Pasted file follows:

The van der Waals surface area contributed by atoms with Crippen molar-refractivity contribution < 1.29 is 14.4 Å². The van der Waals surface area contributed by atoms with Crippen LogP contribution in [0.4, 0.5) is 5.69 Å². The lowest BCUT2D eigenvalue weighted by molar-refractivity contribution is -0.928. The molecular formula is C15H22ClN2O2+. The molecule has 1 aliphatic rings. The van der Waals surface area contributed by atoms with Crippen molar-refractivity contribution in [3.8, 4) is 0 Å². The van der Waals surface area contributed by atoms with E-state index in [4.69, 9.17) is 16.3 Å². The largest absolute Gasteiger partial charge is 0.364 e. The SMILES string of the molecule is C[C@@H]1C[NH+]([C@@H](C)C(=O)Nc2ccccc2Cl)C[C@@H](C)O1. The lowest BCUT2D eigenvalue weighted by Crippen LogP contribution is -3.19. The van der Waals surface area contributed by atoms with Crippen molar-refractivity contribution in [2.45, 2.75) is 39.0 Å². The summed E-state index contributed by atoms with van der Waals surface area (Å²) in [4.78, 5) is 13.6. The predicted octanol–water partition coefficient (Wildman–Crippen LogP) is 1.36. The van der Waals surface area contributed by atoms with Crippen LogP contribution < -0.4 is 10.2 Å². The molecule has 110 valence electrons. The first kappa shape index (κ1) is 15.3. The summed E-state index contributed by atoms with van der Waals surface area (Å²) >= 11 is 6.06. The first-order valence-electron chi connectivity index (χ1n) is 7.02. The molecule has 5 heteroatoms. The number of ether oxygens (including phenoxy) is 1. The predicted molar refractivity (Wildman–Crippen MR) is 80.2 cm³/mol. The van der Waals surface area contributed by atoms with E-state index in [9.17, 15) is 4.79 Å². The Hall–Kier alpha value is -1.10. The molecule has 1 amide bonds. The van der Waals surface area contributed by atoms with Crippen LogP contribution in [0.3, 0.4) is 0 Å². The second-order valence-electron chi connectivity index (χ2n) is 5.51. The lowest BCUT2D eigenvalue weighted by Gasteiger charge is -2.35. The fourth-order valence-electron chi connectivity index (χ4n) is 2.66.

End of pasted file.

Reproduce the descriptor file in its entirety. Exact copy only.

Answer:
The van der Waals surface area contributed by atoms with Crippen molar-refractivity contribution < 1.29 is 14.4 Å². The van der Waals surface area contributed by atoms with Crippen LogP contribution in [0.4, 0.5) is 5.69 Å². The lowest BCUT2D eigenvalue weighted by molar-refractivity contribution is -0.928. The molecular formula is C15H22ClN2O2+. The molecule has 1 aliphatic rings. The van der Waals surface area contributed by atoms with Crippen molar-refractivity contribution in [3.8, 4) is 0 Å². The van der Waals surface area contributed by atoms with E-state index in [4.69, 9.17) is 16.3 Å². The largest absolute Gasteiger partial charge is 0.364 e. The SMILES string of the molecule is C[C@@H]1C[NH+]([C@@H](C)C(=O)Nc2ccccc2Cl)C[C@@H](C)O1. The lowest BCUT2D eigenvalue weighted by Crippen LogP contribution is -3.19. The van der Waals surface area contributed by atoms with Crippen molar-refractivity contribution in [2.45, 2.75) is 39.0 Å². The summed E-state index contributed by atoms with van der Waals surface area (Å²) in [4.78, 5) is 13.6. The predicted octanol–water partition coefficient (Wildman–Crippen LogP) is 1.36. The van der Waals surface area contributed by atoms with Crippen LogP contribution < -0.4 is 10.2 Å². The molecule has 110 valence electrons. The first kappa shape index (κ1) is 15.3. The summed E-state index contributed by atoms with van der Waals surface area (Å²) >= 11 is 6.06. The first-order valence-electron chi connectivity index (χ1n) is 7.02. The molecule has 5 heteroatoms. The number of ether oxygens (including phenoxy) is 1. The predicted molar refractivity (Wildman–Crippen MR) is 80.2 cm³/mol. The van der Waals surface area contributed by atoms with E-state index in [9.17, 15) is 4.79 Å². The Hall–Kier alpha value is -1.10. The molecule has 1 amide bonds. The van der Waals surface area contributed by atoms with Crippen LogP contribution in [0.3, 0.4) is 0 Å². The second-order valence-electron chi connectivity index (χ2n) is 5.51. The lowest BCUT2D eigenvalue weighted by Gasteiger charge is -2.35. The fourth-order valence-electron chi connectivity index (χ4n) is 2.66.